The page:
Mangrove increases resiliency of the French Guiana shrimp fishery facing global warming

Type Article
Date 2018-11
Language English
Author(s) Diop Bassirou1, Blanchard FabianORCID2, Sanz Nicolas3
Affiliation(s) 1 : CNRS, UMRS 3456, LEEISA, BP 477, Cayenne 97337, French Guiana.
2 : IFREMER, UMRS 3456, LEEISA, BP 477, Cayenne 97331, French Guiana.
3 : Univ Guyane, UMRS 3456, LEEISA, Campus Troubiran,BP 20792, Cayenne 97337, French Guiana.
Source Ecological Modelling (0304-3800) (Elsevier Science Bv), 2018-11 , Vol. 387 , P. 27-37
DOI 10.1016/j.ecolmodel.2018.08.014
WOS© Times Cited 11
Keyword(s) Renewable resources, Fishery bio-economic model, Global warming, Shrimp, Sea surface temperature, Mangrove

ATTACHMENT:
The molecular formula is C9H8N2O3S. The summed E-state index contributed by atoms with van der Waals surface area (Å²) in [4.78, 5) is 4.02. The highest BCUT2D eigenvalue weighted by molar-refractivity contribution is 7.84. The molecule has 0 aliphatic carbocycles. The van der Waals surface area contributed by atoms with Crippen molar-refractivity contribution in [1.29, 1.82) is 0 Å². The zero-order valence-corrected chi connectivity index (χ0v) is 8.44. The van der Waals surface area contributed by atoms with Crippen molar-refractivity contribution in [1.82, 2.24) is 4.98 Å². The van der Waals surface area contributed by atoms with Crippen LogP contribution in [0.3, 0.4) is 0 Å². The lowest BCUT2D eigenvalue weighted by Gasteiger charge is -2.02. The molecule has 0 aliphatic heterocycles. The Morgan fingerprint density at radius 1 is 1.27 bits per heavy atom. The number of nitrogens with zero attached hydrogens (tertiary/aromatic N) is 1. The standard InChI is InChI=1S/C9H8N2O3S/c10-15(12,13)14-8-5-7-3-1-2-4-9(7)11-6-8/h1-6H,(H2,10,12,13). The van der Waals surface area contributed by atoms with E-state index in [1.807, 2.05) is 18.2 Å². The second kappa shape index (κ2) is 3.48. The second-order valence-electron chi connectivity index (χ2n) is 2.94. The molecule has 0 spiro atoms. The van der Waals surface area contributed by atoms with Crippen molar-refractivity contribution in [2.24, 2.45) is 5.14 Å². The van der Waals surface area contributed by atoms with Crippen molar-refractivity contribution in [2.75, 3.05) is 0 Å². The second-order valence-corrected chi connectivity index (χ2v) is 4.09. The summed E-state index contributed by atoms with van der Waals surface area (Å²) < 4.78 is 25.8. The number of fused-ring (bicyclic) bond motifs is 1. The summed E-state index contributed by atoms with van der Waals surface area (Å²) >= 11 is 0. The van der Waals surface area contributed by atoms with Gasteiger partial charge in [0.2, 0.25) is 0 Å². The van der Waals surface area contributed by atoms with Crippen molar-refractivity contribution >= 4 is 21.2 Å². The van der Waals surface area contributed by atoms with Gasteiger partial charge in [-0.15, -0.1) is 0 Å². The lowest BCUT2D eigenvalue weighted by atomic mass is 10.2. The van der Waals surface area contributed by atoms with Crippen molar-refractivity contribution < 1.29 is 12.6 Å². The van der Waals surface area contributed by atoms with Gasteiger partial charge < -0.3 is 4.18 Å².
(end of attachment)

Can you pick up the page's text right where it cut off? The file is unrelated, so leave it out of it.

This paper deals with the biological, ecological and economic impact of global warming and mangrove habitat availability on the French Guiana shrimp fishery. A dynamic bio-economic model is built by employing a shrimp stock's growth function depending on Sea Surface Temperature (SST) and on mangrove surface. The model is empirically calibrated for the French Guiana shrimp fishery using time series collected over 1995–2011. First, two Cobb-Douglas functions, which describe shrimp's natural growth and harvest, are estimated. Then, a Maximum Economic Yield (MEY) harvest rule, based on the optimization of the net present value derived from fishing, is computed. Three management strategies are compared (Closure, Status Quo management, and MEY) under three mangrove surface fluctuations and climatic scenarios: (a) SST and mangrove remain stable, (b) SST rises while mangrove declines, (c) SST rises and mangrove remains stable. The scenarios considering a SST rise are based on the median greenhouse gases emission projections estimated by the IPCC (Intergovernmental Panel on Climate Change). The scenario focused on the reduction of mangrove surface is based on a general rate calculated on a global level. Our study shows that preserving the mangrove will increase the resiliency of French Guiana shrimp fishery in the long run.

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